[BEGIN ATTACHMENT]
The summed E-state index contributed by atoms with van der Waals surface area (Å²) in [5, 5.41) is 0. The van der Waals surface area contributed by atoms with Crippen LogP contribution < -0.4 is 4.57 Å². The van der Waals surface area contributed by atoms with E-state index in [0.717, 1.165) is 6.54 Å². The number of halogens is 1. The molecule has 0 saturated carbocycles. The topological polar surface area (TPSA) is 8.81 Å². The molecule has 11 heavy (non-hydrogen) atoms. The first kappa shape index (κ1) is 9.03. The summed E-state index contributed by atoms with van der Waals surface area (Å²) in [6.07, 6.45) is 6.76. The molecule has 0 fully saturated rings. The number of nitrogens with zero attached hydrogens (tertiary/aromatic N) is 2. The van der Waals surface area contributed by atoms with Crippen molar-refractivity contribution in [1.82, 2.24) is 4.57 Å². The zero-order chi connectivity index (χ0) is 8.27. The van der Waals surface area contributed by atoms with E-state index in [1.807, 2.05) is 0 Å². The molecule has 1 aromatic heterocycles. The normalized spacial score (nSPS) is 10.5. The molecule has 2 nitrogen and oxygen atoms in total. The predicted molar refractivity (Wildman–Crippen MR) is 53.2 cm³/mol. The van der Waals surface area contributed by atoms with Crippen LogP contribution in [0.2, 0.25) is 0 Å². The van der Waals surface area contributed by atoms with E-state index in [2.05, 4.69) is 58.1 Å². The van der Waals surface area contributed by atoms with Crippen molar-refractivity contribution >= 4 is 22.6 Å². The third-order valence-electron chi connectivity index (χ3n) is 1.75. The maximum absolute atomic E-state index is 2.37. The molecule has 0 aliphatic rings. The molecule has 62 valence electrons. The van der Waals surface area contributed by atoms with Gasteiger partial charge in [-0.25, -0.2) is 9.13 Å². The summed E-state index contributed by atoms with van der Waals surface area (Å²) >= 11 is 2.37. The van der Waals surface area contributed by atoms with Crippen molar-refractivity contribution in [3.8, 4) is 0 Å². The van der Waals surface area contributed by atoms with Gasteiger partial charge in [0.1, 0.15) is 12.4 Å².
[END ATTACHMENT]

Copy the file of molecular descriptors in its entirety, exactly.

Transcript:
The summed E-state index contributed by atoms with van der Waals surface area (Å²) in [5, 5.41) is 0. The van der Waals surface area contributed by atoms with Crippen LogP contribution < -0.4 is 4.57 Å². The van der Waals surface area contributed by atoms with E-state index in [0.717, 1.165) is 6.54 Å². The number of halogens is 1. The molecule has 0 saturated carbocycles. The topological polar surface area (TPSA) is 8.81 Å². The molecule has 11 heavy (non-hydrogen) atoms. The first kappa shape index (κ1) is 9.03. The summed E-state index contributed by atoms with van der Waals surface area (Å²) in [6.07, 6.45) is 6.76. The molecule has 0 fully saturated rings. The number of nitrogens with zero attached hydrogens (tertiary/aromatic N) is 2. The van der Waals surface area contributed by atoms with Crippen molar-refractivity contribution in [1.82, 2.24) is 4.57 Å². The zero-order chi connectivity index (χ0) is 8.27. The van der Waals surface area contributed by atoms with E-state index in [1.807, 2.05) is 0 Å². The molecule has 1 aromatic heterocycles. The normalized spacial score (nSPS) is 10.5. The molecule has 2 nitrogen and oxygen atoms in total. The predicted molar refractivity (Wildman–Crippen MR) is 53.2 cm³/mol. The van der Waals surface area contributed by atoms with Crippen LogP contribution in [0.2, 0.25) is 0 Å². The van der Waals surface area contributed by atoms with E-state index in [2.05, 4.69) is 58.1 Å². The van der Waals surface area contributed by atoms with Crippen molar-refractivity contribution >= 4 is 22.6 Å². The third-order valence-electron chi connectivity index (χ3n) is 1.75. The maximum absolute atomic E-state index is 2.37. The molecule has 0 aliphatic rings. The molecule has 62 valence electrons. The van der Waals surface area contributed by atoms with Gasteiger partial charge in [-0.25, -0.2) is 9.13 Å². The summed E-state index contributed by atoms with van der Waals surface area (Å²) >= 11 is 2.37. The van der Waals surface area contributed by atoms with Crippen molar-refractivity contribution in [3.8, 4) is 0 Å². The van der Waals surface area contributed by atoms with Gasteiger partial charge in [0.1, 0.15) is 12.4 Å².